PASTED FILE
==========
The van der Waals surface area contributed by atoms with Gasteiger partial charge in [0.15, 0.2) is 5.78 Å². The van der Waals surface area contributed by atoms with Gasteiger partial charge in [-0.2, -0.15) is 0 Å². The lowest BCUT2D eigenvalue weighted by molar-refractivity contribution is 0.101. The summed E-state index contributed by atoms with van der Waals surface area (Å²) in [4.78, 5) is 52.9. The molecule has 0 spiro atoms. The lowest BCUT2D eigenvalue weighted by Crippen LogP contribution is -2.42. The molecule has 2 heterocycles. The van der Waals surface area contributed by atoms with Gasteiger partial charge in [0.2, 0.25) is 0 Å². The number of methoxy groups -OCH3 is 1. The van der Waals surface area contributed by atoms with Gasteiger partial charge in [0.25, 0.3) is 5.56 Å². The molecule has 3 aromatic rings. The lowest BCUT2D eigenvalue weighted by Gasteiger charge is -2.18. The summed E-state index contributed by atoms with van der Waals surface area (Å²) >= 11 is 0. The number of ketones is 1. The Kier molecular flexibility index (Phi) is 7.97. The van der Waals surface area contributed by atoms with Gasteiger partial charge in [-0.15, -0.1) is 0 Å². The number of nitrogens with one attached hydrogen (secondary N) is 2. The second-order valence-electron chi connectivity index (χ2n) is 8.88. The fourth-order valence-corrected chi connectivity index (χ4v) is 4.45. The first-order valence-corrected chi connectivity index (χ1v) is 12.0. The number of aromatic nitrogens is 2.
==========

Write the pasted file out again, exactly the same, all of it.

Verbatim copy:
The van der Waals surface area contributed by atoms with Gasteiger partial charge in [0.15, 0.2) is 5.78 Å². The van der Waals surface area contributed by atoms with Gasteiger partial charge in [-0.2, -0.15) is 0 Å². The lowest BCUT2D eigenvalue weighted by molar-refractivity contribution is 0.101. The summed E-state index contributed by atoms with van der Waals surface area (Å²) in [4.78, 5) is 52.9. The molecule has 0 spiro atoms. The lowest BCUT2D eigenvalue weighted by Crippen LogP contribution is -2.42. The molecule has 2 heterocycles. The van der Waals surface area contributed by atoms with Gasteiger partial charge in [0.2, 0.25) is 0 Å². The number of methoxy groups -OCH3 is 1. The van der Waals surface area contributed by atoms with Gasteiger partial charge in [0.25, 0.3) is 5.56 Å². The molecule has 3 aromatic rings. The lowest BCUT2D eigenvalue weighted by Gasteiger charge is -2.18. The summed E-state index contributed by atoms with van der Waals surface area (Å²) >= 11 is 0. The number of ketones is 1. The Kier molecular flexibility index (Phi) is 7.97. The van der Waals surface area contributed by atoms with Gasteiger partial charge in [-0.15, -0.1) is 0 Å². The number of nitrogens with one attached hydrogen (secondary N) is 2. The second-order valence-electron chi connectivity index (χ2n) is 8.88. The fourth-order valence-corrected chi connectivity index (χ4v) is 4.45. The first-order valence-corrected chi connectivity index (χ1v) is 12.0. The number of aromatic nitrogens is 2.